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shelf holes and shelf size

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Forum topic by Belg1960 posted 02-02-2013 12:03 AM 675 views 0 times favorited 8 replies Add to Favorites Watch
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Belg1960

831 posts in 1811 days


02-02-2013 12:03 AM

Topic tags/keywords: question

Guys, I build an entertainment center for my son. He told me that he did not want any shelves in it because he was going to use it for larger items. Well that has now changed and he would like me to add some adjustable shelves. I have a shelf jig which is nothing but some ply drilled every 1.5 and it has served me very well when I can clamp it to the sides before assembly. Now I have to drill them with the backs installed. Long story to ask what do I do now??

Also is there an easy way to calculate what the overall width of a shelf should be to allow for the angling to get them installed? I’m using 1/2 ply with a 3/4” poplar face frame with these pins. As always thanks for helping out the beginner.

-- ***Pat*** Rookie woodworker looking for an education!!!


8 replies so far

View RussellAP's profile

RussellAP

2966 posts in 1032 days


#1 posted 02-02-2013 12:26 AM

The shelves are inside a box and you need to drill holes inside that box right? So if you have enough room to get the drill in there all you have to do is take a 1×4 and cut it to the same inside height as the box and predrill the holes in that piece so when you clamp it inside the box you have a guide for the drill and you don’t have to do th work in the box.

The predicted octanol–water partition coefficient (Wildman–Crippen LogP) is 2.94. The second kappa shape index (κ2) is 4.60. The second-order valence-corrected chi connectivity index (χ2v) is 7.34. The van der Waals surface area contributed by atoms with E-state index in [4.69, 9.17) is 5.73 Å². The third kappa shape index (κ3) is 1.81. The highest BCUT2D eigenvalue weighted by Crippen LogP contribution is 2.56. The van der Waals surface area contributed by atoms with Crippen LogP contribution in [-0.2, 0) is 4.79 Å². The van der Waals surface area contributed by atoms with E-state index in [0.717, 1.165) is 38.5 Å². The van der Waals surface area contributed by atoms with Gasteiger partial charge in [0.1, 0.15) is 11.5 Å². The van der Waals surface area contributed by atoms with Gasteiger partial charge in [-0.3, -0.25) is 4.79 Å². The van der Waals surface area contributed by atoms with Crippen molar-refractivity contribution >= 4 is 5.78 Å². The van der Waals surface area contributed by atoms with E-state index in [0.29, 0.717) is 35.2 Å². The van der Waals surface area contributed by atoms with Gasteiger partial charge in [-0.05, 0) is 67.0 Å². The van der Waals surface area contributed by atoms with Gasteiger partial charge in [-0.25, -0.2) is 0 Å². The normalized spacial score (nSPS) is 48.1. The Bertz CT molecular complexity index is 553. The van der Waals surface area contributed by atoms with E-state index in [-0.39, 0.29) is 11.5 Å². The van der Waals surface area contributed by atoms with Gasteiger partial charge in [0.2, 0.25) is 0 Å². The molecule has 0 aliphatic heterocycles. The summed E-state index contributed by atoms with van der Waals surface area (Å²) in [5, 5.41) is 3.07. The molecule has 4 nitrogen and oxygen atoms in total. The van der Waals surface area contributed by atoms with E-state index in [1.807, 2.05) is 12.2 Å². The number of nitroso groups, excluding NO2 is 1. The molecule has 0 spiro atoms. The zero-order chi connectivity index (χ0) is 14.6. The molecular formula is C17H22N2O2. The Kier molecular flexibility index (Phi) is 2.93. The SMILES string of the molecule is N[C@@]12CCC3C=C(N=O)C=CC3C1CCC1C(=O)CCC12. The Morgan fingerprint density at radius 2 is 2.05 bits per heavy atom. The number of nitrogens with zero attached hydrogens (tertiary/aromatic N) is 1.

The shelf needs to be about 1/4 inch narrower than the opening.

A picture of it would help a lot.

-- A positive attitude will take you much further than positive thinking ever will.

View huff's profile

huff

2810 posts in 2031 days


#2 posted 02-02-2013 12:45 AM

Pat,

Since the backs are already on the cabinet, you can still use your drilling jig, but instead of being able to clamp in along the back, you can cut a scrap strip of wood the width of the cabinet and use that to wedge the drilling Jig in place to hold it so you can drill the holes.

I usually cut my shelves 1/8” shorter then the inside width of cabinet.

-- John @ http://www.thehuffordfurnituregroup.com

View AandCstyle's profile

AandCstyle

1474 posts in 1003 days


#3 posted 02-02-2013 02:06 AM

Since you mentioned angling the shelf to get it in place, I am guessing there is a face frame that makes the opening slightly narrower than the inside of the case. If that is true, it is a good thing, because the poplar face on the ply will increase the length of the arc slightly. HTH

-- Art

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a1Jim

112828 posts in 2323 days


#4 posted 02-02-2013 02:33 AM